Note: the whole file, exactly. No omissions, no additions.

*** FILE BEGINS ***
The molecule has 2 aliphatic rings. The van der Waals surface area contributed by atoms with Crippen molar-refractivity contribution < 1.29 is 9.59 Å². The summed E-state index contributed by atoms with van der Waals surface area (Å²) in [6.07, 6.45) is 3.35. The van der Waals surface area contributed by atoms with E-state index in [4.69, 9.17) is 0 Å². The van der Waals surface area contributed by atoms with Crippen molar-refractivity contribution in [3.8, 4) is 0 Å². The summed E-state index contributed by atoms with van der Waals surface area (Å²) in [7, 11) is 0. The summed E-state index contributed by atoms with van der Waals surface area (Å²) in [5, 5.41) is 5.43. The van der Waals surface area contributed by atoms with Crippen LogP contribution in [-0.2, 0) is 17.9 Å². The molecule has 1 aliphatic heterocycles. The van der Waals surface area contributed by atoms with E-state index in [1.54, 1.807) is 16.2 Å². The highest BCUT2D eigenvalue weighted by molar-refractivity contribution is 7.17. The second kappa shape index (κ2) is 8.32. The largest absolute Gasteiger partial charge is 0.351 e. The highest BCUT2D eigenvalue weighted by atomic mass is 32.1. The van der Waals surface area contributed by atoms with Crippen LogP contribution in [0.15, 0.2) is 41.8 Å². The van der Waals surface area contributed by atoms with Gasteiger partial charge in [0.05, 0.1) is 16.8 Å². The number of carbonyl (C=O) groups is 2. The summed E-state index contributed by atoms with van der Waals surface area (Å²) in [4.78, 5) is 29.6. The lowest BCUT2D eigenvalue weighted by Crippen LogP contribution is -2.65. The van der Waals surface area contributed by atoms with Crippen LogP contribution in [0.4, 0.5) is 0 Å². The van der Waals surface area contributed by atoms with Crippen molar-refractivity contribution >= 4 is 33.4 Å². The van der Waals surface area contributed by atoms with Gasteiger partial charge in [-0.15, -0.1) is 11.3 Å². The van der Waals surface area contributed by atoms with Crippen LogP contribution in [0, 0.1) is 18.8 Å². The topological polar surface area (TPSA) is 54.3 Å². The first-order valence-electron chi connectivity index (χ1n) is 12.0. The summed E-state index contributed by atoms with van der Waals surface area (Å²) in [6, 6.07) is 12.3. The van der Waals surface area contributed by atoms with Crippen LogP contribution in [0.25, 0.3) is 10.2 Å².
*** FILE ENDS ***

The molecule has 2 aliphatic rings. The van der Waals surface area contributed by atoms with Crippen molar-refractivity contribution < 1.29 is 9.59 Å². The summed E-state index contributed by atoms with van der Waals surface area (Å²) in [6.07, 6.45) is 3.35. The van der Waals surface area contributed by atoms with E-state index in [4.69, 9.17) is 0 Å². The van der Waals surface area contributed by atoms with Crippen molar-refractivity contribution in [3.8, 4) is 0 Å². The summed E-state index contributed by atoms with van der Waals surface area (Å²) in [7, 11) is 0. The summed E-state index contributed by atoms with van der Waals surface area (Å²) in [5, 5.41) is 5.43. The van der Waals surface area contributed by atoms with Crippen LogP contribution in [-0.2, 0) is 17.9 Å². The molecule has 1 aliphatic heterocycles. The van der Waals surface area contributed by atoms with E-state index in [1.54, 1.807) is 16.2 Å². The highest BCUT2D eigenvalue weighted by molar-refractivity contribution is 7.17. The second kappa shape index (κ2) is 8.32. The largest absolute Gasteiger partial charge is 0.351 e. The highest BCUT2D eigenvalue weighted by atomic mass is 32.1. The van der Waals surface area contributed by atoms with Crippen LogP contribution in [0.15, 0.2) is 41.8 Å². The van der Waals surface area contributed by atoms with Gasteiger partial charge in [0.05, 0.1) is 16.8 Å². The number of carbonyl (C=O) groups is 2. The summed E-state index contributed by atoms with van der Waals surface area (Å²) in [4.78, 5) is 29.6. The lowest BCUT2D eigenvalue weighted by Crippen LogP contribution is -2.65. The van der Waals surface area contributed by atoms with Crippen LogP contribution in [0.4, 0.5) is 0 Å². The van der Waals surface area contributed by atoms with Crippen molar-refractivity contribution >= 4 is 33.4 Å². The van der Waals surface area contributed by atoms with Gasteiger partial charge in [-0.15, -0.1) is 11.3 Å². The van der Waals surface area contributed by atoms with Crippen LogP contribution in [0, 0.1) is 18.8 Å². The topological polar surface area (TPSA) is 54.3 Å². The first-order valence-electron chi connectivity index (χ1n) is 12.0. The summed E-state index contributed by atoms with van der Waals surface area (Å²) in [6, 6.07) is 12.3. The van der Waals surface area contributed by atoms with Crippen LogP contribution in [0.25, 0.3) is 10.2 Å².